Agriculture: we’re doing it wrong

Humans have very short memories and attention spans. This is by design [not intelligent design, but evolutionary design, which is to say natural selection by the environment for fitness]. Humans evolved as an upright hominid species that exploits technology [which includes both physical technology and complex symbolic systems like language, culture and religion] to inhabit an ecological niche first in Africa and then in any other biome we encountered. Technology makes humans more adaptable to our environment than genetic changes arising from natural selection of genetic variations alone. This is why we are successful where success means we get to reproduce more of us.

One of our greatest technologies for our own success is agriculture. There are some other species that arguably practice agriculture [leaf cutter ants], but nobody does it quite like us. It’s miraculous when you really think about. Not only once, but in fact several times in the history of Homo sapiens, we hacked the process of plant and animal sexual reproduction so that we had control over the reproduction of other species and then we domesticated them so we could keep doing it. One of the most impressive things to me about agriculture is that it did not immediately pay off. It was a long game.

When we were only hunter gatherers, our diets were more varied which meant we had better nutrition. Those of us who maintained good access to shared foraging lands had better results than early agriculture. The archaeological record shows that we were healthier before agriculture, taller, had fewer vitamin deficiencies, etc. However, as the theories go, from only hunting and gathering we didn’t have a guarantee that we would always have enough calories and so to solve our calorie flow problem [caused by there being more of us around than could reliably gather calories from the land in any given area] we invented agriculture. Bam: reliable source of calories.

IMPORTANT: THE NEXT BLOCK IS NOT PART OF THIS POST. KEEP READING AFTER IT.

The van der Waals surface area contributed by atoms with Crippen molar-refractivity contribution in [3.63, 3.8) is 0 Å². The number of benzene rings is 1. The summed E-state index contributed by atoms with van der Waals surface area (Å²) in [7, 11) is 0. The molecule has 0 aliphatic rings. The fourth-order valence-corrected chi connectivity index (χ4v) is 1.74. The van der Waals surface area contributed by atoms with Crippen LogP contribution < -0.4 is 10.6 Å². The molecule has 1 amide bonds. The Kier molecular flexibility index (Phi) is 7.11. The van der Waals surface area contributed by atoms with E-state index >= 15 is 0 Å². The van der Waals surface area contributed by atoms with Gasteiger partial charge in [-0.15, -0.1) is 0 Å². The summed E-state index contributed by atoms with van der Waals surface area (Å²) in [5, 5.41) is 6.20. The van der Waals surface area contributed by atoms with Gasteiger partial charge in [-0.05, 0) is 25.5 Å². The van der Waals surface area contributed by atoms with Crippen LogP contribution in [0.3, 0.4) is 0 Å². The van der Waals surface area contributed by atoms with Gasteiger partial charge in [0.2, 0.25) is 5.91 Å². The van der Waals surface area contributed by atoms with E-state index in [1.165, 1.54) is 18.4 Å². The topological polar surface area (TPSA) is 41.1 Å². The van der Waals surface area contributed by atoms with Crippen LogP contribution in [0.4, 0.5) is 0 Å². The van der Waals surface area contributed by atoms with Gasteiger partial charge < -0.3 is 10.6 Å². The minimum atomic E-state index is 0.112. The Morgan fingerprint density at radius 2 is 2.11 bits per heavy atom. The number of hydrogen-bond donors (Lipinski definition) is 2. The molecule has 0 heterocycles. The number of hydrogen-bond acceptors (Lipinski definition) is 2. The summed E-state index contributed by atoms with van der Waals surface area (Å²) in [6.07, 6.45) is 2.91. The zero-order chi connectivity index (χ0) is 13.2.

We had discovered how to get calories reliably, but calories are not what we’re actually made of, that is just energy. And so for a long time the sorts of things that we grew might keep us alive, but they were not the ideal diet for how we had evolved.

I’m going to skip ahead, mostly because appeals to some idealized version of the human diet based on a state of nature really bore me. It’s not that I don’t find speculations about paleolithic humans interesting [I really do] I just don’t find essentialist definitions of humanness based on them compelling. This is because I am a subset of the human population who can digest dairy into adulthood, which I know is an adaptation that happened after the paleolithic and after agriculture was been invented. Suffice it to say, humans are not the same [even genetically] as we were when we started out [whenever exactly that was]. In the fullness of time I think we could even manage to adapt to eating a diet comprised solely of vending machine and gas station food, but I don’t want to [and that is why I am skipping ahead].